“Why would Eliot need to attend a private school?” she asks, and there is honest confusion in her voice. In her face, Henry can see her son’s future already mapped out: mandatory schooling over he would find a good wife, help his father with the farm, learn the ropes, before helping his brothers run it once she’s passed on. The ghostly laughter of future grandchildren rings in his ears, and Henry has to unobtrusively shake his head to rid himself of the stupor that has invaded his senses.


There is a magic here, he realises. Not formal and constrained, or wild and flashy. No, a quiet magic woven into every aspect of its practitioners’ lives, condemning them to a lifetime of rustication.




A quiet voice, and Henry gazes down at the boy who’s appeared in the doorway.


He’s not as broken as the boy Henry saw in the hallway of the military academy. But he’s not whole. Any lightness of spirit or sense of wonder has evidentially been beaten out of him. Figuratively or literally. Despite that, there’s a sweet innocence surrounding him, a fragility etched into his soft curls and round cheeks. It’s easy to see the shatter points, the places that will crack and twist this boy in less than a month’s time.


No, Henry concludes. It’s too late. The damage in this boy’s psyche is different from the last timeline, but it’s still considerable. It would take too much time and effort to mould him into a proper magician, a person who revels in magic rather than locking it away.


“I’m sorry to have bothered you Eliot, Mrs Waugh,” Henry says. He raises his hands, twisting them in a familiar pattern.


He makes his way back down the country trail alone.




More deaths. The Beast is getting creative.


In the moments before Jane rewinds the timeline, Henry asks her to send them back even further than before. Back to 1992.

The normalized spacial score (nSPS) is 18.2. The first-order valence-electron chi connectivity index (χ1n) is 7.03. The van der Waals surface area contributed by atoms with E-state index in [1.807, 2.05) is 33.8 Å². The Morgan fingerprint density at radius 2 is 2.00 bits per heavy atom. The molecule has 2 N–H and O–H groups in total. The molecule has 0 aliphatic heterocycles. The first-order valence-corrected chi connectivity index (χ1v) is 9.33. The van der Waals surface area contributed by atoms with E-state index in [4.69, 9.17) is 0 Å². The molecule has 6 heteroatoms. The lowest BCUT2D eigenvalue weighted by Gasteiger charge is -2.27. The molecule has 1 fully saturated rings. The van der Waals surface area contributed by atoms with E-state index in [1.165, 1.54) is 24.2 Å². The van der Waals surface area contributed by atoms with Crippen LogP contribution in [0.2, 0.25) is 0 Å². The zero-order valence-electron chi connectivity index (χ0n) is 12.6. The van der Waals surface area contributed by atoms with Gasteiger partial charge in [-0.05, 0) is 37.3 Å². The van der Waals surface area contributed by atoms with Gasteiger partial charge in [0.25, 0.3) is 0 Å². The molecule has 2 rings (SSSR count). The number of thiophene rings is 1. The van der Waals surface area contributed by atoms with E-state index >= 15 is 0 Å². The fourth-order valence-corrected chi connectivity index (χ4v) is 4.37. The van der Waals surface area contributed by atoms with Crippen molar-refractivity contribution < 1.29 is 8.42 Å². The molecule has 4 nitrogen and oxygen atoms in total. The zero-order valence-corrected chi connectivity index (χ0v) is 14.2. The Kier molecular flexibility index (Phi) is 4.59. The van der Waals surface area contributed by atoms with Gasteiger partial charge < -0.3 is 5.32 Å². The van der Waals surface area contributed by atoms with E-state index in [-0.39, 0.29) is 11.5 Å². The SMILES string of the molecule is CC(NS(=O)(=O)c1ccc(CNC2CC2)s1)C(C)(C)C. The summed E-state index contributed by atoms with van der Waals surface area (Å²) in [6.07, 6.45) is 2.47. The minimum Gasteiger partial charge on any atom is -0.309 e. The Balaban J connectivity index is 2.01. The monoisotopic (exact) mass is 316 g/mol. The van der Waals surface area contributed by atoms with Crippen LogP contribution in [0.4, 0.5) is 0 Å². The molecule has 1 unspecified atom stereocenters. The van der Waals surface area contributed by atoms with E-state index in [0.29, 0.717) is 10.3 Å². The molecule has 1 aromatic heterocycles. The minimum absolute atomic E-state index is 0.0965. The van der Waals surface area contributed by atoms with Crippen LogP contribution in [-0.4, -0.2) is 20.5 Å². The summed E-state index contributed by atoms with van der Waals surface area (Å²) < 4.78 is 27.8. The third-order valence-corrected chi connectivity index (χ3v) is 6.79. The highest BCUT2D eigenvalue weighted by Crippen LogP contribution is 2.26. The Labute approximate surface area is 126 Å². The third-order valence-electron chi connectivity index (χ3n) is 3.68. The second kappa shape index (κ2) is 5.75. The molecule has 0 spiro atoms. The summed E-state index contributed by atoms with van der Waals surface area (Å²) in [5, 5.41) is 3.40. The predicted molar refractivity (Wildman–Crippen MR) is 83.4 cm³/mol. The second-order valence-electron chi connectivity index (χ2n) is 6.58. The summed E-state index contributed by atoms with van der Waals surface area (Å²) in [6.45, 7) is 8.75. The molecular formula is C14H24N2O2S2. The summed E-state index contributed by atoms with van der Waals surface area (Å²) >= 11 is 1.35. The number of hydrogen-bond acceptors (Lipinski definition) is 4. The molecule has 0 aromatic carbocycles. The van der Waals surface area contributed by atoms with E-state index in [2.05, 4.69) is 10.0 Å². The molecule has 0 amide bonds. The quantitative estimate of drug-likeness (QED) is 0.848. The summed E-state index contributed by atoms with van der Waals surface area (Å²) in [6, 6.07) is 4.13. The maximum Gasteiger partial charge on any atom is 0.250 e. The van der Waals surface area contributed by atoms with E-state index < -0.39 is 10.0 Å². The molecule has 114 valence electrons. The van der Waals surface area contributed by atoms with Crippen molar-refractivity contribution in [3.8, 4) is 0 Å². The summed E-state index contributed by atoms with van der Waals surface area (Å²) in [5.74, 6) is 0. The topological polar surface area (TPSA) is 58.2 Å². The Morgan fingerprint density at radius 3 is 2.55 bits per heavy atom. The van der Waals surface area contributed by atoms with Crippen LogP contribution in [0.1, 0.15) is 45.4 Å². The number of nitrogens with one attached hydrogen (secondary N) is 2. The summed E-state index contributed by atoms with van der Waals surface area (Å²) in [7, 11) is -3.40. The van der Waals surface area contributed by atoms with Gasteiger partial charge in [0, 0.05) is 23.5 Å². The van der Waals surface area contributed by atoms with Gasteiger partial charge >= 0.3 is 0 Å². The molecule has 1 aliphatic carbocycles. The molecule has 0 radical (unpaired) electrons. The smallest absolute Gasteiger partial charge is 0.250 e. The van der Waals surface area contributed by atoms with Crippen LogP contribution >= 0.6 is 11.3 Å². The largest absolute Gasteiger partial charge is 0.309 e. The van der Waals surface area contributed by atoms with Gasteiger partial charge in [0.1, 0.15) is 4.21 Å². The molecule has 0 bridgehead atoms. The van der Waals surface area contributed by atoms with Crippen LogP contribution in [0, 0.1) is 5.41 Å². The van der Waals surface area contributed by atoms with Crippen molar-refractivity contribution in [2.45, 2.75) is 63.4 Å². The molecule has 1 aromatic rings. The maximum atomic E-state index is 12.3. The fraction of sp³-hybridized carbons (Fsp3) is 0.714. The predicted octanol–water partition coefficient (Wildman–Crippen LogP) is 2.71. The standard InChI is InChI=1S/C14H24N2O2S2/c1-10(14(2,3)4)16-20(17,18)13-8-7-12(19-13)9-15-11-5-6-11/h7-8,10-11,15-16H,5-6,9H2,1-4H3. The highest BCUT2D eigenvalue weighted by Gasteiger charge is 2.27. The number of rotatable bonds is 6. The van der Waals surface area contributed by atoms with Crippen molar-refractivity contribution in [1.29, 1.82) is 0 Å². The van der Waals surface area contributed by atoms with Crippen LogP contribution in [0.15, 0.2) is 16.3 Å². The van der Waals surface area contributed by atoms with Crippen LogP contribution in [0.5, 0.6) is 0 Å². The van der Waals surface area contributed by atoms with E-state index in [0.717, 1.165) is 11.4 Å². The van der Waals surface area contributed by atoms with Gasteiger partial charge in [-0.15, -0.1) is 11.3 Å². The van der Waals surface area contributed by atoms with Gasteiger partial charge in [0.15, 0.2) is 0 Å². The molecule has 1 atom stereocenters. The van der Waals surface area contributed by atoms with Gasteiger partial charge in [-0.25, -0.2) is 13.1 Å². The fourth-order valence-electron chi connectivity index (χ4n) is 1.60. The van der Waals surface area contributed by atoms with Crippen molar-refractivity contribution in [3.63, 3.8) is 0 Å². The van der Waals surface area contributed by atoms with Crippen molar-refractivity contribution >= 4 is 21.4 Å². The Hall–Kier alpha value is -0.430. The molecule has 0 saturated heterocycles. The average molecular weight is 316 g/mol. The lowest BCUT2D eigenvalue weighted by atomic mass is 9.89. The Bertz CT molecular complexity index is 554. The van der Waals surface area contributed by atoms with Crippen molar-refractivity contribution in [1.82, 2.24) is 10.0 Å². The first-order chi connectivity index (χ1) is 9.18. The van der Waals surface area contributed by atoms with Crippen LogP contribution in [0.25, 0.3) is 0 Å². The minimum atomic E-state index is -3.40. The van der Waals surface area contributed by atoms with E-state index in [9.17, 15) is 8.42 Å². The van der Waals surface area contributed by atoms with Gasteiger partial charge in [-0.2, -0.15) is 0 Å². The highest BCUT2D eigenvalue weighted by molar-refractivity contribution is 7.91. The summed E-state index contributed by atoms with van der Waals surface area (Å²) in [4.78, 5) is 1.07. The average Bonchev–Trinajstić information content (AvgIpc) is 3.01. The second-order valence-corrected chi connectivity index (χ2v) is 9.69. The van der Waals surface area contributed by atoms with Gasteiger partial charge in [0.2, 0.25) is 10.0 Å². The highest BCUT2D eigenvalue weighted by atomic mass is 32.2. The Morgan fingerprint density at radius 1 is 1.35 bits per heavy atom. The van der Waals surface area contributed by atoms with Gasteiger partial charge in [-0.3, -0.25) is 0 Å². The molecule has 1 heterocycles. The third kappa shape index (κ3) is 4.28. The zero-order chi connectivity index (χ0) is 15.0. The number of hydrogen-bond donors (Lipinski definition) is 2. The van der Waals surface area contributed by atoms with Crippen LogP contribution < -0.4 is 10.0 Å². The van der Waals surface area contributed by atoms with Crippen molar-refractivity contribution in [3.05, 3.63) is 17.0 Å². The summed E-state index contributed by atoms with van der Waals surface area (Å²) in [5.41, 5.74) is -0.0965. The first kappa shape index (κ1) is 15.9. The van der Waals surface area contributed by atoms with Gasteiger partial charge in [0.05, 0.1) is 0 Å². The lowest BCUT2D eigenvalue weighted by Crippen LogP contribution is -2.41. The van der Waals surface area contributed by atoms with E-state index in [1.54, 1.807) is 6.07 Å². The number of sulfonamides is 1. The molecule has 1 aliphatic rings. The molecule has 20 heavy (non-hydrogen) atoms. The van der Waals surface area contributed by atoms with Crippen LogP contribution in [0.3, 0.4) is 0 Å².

He transports himself to the small hospital in Whiteland Indiana, striding purposefully through the corridors until he finds the nursery. He doesn’t get stopped or questioned: it’s amazing what a purposeful stride and an air of authority can accomplish.


He stares through the glass at dozens of babies. Predominantly white: unsurprising. All of them full of potential. They could be scholars, farmers, scientists, leaders, killers. The ultimate blank canvas upon which to stamp a personality. Most of them sleeping peacefully. He opens the previously locked door with a small schnickand follows the feel of Eliot, as new and unformed as it is, until he is standing beside a peacefully sleeping boy.


He moves to take him into his arms but freezes when the baby opens its eyes and fixes him with a surprisingly piercing blue gaze.


“Don’t look at me like that,” Henry says, “I assure you that you would have been miserable with your parents. At least this way you might get a fighting chance.”


He scoops the small body up carefully, acutely aware of its fragility. There’s a tense moment when Henry is afraid that Eliot will start wailing, but the moment passes. Instead Eliot snuffles quietly and nestles his head into the crook of Henry’s neck.


There’s a strange feeling in the pit of Henry’s stomach. It doesn’t fade as he carefully wipes all traces of Eliot’s existence from both hospital records and the parents’ memories. The only thing they’ll remember is that the child died. They have other sons. They’ll get over the loss easily enough. God knows that they never appreciated Eliot when he was part of their lives. They would be happier this way.


Bringing Eliot to San Francisco is a gift, Henry reminds himself. He can’t think of a better place to discover one’s identity and sexuality, and the couple he had carefully chosen is a warm and loving one. No children, yearning for a baby of their own. Stable. Liberal. A place where a magician can thrive.